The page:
Apple shares declined Monday after a report that iPhone production had slowed.
If that sounds familiar, congratulations for paying attention. The big difference this time is that the production-decline rumors are coming a month later than normal for the iPhone X, which should be expected because that new model began selling later than other iPhones.
The Nikkei Asian Review wrote Monday that Apple AAPL, -0.05% will produce half as many iPhone X units as it initially expected during the March quarter, and analysts at JP Morgan commented last week that the company halved its build orders for the March period relative to the holiday quarter.
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Apple investors should be familiar with this show. iPhone shipments traditionally peak during the holiday quarter, right after a new model is announced. Then they taper off in the new year as shoppers opt for a greater mix of older models—or figure they can wait around until the next latest and greatest version comes out in the fall.
In 2014, after the iPhone 6 produced the so-called supercycle that many expect to repeat with the current crop of Apple smartphones, analysts began chatting about the possibility of a March-quarter production slowdown as early as December. A Deutsche Bank analyst wrote at the time that demand for the then-new iPhones might not be as great as the market was predicting and slashed his production estimates for the beginning of 2015 accordingly.
The pain was short-lived. Apple shares fell 0.4% on Dec. 2, 2014, the day of that note, after tumbling 3.3% the day earlier after Morgan Stanley analysts suggested paring back Apple allocations. The stock rebounded the next day, slumped again for a month, and then rallied for through the early spring.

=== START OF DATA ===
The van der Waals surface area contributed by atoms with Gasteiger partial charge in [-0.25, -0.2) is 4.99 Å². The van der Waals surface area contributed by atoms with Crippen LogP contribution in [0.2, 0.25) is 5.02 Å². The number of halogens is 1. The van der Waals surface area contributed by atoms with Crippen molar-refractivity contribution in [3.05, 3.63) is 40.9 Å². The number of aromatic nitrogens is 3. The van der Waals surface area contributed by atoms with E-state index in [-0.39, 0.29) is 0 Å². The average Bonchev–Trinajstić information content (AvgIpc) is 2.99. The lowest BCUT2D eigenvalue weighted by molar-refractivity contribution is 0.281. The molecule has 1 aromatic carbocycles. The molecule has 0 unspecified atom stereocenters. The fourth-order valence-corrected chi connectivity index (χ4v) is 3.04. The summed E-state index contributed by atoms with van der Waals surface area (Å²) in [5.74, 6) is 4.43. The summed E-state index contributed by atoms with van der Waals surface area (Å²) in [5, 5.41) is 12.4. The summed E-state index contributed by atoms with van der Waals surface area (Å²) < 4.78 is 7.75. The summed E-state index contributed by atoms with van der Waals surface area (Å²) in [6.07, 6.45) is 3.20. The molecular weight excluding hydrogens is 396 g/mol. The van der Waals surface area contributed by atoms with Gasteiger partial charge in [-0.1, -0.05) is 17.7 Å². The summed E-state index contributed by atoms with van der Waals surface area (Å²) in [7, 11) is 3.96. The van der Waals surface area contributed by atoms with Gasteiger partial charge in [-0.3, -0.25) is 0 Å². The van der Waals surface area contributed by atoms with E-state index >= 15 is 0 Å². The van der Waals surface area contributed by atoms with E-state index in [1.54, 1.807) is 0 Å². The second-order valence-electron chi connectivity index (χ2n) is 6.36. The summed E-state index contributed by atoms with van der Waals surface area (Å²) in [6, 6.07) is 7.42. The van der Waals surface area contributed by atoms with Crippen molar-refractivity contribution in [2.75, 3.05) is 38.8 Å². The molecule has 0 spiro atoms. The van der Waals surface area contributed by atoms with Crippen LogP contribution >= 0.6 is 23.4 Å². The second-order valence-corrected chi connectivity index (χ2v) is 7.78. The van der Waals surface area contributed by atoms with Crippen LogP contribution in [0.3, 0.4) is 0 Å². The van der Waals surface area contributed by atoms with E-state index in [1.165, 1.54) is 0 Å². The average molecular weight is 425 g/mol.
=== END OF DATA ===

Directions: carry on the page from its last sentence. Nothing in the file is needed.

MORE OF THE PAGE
Share movement following the iPhone 6 and reports of production cuts for that device is notable given that the iPhone 6 is considered to be Apple’s last major design refresh prior to the iPhone X. It was in 2014 that Apple began offering two different screen sizes and made dramatic changes to the phone’s form factor.
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Many have expected the iPhone X to drive a similar wave of upgrades. Oppenheimer analyst Andrew Uerkwitz, however, wrote Monday after trimming shipment estimates that “it appears the ‘supercycle’ we all wanted isn’t here.” He has a perform rating on the stock.
It took a bit longer for Apple’s stock to recover during the iPhone 6S cycle, after analysts began rumbling about a production slowdown in December of 2015. An upbeat analyst at Drexel Hamilton remarked on Dec. 8, 2015, that a sampling of supplier stocks had a weaker-than-usual November, but he attributed the performance to timing variations between the different product cycles. Shares were little changed, though they dropped 0.6% on Dec. 14, after a trio of analysts cut their iPhone estimates. It took shares until October of the following year to rebound to their levels from prior to the Drexel note.
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The hubbub began in December 2016 during the iPhone 7 cycle, when Digitimes warned that Apple had started to decrease build orders for the device. Shares dropped 0.9% that day, Dec. 1, before rebounding the next day and beginning a steady rally a week later.
For the iPhone X saga, this isn’t even the first report of production pullbacks for Apple, as the stock was hit by reports before the iPhone X was even officially releasedthat it was cutting orders for components. Shares fell 0.9% that day, then jumped 1.7% the next.
Apple will reveal iPhone X sales and the rest of its results from the holiday-shopping quarter Thursday. Apple stock declined 2.1% Monday, its largest one-day in about a month. Overall, Apple shares have gained 53% from their late November 2016 levels, compared with a 39% gain in that time for the Dow Jones Industrial AverageDJIA, -0.67% of which Apple is a component.